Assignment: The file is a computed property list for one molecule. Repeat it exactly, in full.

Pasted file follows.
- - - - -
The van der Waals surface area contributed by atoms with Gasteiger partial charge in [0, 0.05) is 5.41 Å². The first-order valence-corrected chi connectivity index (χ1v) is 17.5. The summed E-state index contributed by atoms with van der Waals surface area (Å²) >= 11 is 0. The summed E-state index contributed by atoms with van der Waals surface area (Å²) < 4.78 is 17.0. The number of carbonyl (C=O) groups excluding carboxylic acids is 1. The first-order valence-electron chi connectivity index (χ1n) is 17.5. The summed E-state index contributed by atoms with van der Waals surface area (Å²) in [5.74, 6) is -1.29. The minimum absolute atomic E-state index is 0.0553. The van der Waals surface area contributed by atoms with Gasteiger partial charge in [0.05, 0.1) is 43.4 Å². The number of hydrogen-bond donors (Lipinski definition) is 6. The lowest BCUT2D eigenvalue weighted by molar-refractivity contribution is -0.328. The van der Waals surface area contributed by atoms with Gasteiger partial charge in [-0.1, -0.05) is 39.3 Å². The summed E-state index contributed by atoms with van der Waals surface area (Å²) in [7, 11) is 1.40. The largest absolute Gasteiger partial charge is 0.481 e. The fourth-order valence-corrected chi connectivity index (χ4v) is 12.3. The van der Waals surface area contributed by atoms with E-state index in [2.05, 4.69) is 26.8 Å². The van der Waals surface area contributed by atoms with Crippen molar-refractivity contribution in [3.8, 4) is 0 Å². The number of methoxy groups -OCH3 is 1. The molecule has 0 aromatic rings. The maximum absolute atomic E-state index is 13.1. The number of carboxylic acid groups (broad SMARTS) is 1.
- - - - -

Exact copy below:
The van der Waals surface area contributed by atoms with Gasteiger partial charge in [0, 0.05) is 5.41 Å². The first-order valence-corrected chi connectivity index (χ1v) is 17.5. The summed E-state index contributed by atoms with van der Waals surface area (Å²) >= 11 is 0. The summed E-state index contributed by atoms with van der Waals surface area (Å²) < 4.78 is 17.0. The number of carbonyl (C=O) groups excluding carboxylic acids is 1. The first-order valence-electron chi connectivity index (χ1n) is 17.5. The summed E-state index contributed by atoms with van der Waals surface area (Å²) in [5.74, 6) is -1.29. The minimum absolute atomic E-state index is 0.0553. The van der Waals surface area contributed by atoms with Gasteiger partial charge in [0.05, 0.1) is 43.4 Å². The number of hydrogen-bond donors (Lipinski definition) is 6. The lowest BCUT2D eigenvalue weighted by molar-refractivity contribution is -0.328. The van der Waals surface area contributed by atoms with Gasteiger partial charge in [-0.1, -0.05) is 39.3 Å². The summed E-state index contributed by atoms with van der Waals surface area (Å²) in [7, 11) is 1.40. The largest absolute Gasteiger partial charge is 0.481 e. The fourth-order valence-corrected chi connectivity index (χ4v) is 12.3. The van der Waals surface area contributed by atoms with E-state index in [2.05, 4.69) is 26.8 Å². The van der Waals surface area contributed by atoms with Crippen molar-refractivity contribution in [3.8, 4) is 0 Å². The number of methoxy groups -OCH3 is 1. The molecule has 0 aromatic rings. The maximum absolute atomic E-state index is 13.1. The number of carboxylic acid groups (broad SMARTS) is 1.